This year started rough and it isn’t slowing down. From fires in Australia, the untimely death of Kobe Bryant, the COVID-19 global pandemic, and most recently the protests that spread across the U.S. after the police killing of George Floyd, every month appears to bring a new challenge. While some of these tragedies don’t have a policy solution, many do.
One such example is COVID-19, telehealth, and ensuring that our healthcare sector has every tool at their disposal.
The idea of telehealth isn’t new, but its virtual nature means it is uniquely positioned to help slow the spread of contagious diseases, and state policy can facilitate the adoption.
According to a 2019 survey by American Well, only 22% of physicians said that they had previously performed a video patient visit. Physicians as a whole are open to the technology with only 11% saying that they were not willing to perform a video visit.
Telehealth has many advantages, one of which is it’s positioning to address inadequate access to care. The Center for Disease Control states that rural residents are more likely to prematurely die from the 5 leading causes of death than residents in more urban areas. This should matter to Pennsylvania lawmakers, because according to the most recent complete census—2010—over 1 in 4 Pennsylvanians live in areas considered rural.
Apart of improved access to care, telemedicine also offers potential cost savings, especially for rural residents. A Vermont Veterans Association experienced savings from reduced travel reimbursements of almost $19,000 a year after offering telehealth options. Money saved by reduced time and travel demands adds up. A 2017 study found that patients experienced an average time, travel, and cost savings of $156 per consultation.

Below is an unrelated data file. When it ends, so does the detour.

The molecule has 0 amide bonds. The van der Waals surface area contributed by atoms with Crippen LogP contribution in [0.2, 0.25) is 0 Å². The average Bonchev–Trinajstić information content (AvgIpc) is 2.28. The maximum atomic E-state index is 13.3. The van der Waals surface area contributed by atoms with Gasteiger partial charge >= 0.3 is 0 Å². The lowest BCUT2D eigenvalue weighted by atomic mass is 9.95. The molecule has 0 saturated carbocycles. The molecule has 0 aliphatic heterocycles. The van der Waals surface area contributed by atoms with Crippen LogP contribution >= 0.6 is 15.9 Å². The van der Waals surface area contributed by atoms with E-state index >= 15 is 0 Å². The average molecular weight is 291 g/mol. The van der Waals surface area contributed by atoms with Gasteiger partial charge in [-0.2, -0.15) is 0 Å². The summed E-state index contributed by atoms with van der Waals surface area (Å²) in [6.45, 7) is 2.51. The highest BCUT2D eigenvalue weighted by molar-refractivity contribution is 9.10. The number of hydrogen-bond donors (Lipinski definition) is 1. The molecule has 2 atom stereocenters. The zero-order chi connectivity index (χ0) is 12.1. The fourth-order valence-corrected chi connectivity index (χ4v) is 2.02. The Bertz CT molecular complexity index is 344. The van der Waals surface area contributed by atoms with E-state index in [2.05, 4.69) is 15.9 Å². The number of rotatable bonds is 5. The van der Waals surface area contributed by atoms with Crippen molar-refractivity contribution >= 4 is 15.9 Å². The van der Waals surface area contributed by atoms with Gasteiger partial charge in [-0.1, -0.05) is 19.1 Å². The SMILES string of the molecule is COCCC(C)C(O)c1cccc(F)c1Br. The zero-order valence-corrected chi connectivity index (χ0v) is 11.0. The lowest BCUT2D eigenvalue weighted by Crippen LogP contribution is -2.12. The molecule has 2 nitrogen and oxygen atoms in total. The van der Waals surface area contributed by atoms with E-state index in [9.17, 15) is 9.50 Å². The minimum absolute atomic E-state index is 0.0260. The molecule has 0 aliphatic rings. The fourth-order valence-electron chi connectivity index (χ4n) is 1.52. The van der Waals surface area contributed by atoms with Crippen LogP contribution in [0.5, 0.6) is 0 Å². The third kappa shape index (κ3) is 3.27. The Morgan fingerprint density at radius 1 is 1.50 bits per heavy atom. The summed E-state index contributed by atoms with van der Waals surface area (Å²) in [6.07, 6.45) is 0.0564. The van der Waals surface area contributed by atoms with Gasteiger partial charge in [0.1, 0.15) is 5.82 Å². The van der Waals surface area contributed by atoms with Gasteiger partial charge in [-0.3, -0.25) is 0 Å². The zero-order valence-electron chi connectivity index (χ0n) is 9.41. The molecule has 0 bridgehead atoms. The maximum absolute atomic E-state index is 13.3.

These benefits are not only limited to rural Pennsylvanians. Rep. Jordan Harris—co-sponsor of the telemedicine House Bill 15—recently described how telemedicine can offer convenience and savings to all Pennsylvanians by reducing the need to take time off work, which would be especially impactful for working parents.
Like any advancement, telemedicine requires an investment; however, while there is an upfront cost, a 2017 study found that hospitals were able to recoup their costs from ICU-telemedicine in under 3 months. The investment also resulted in increased patient outcomes, and an average of $10,000 of avoided payer costs for those in critical care.
While physician willingness, improved outcomes, and costs savings are present, barriers to adoption remain. The chief of which involves the lack of clarity on whether healthcare providers will be reimbursed for these services. Passing legislation that ensures reimbursement for telemedicine services will improve healthcare access and affordability for Pennsylvanians, and not only during global pandemics.
Many of the challenges that 2020 brought don’t have policy solutions. However, lawmakers need to take of advantage of the opportunities they do have to improve the lives of their constituents both this year and beyond. Telemedicine is one such opportunity.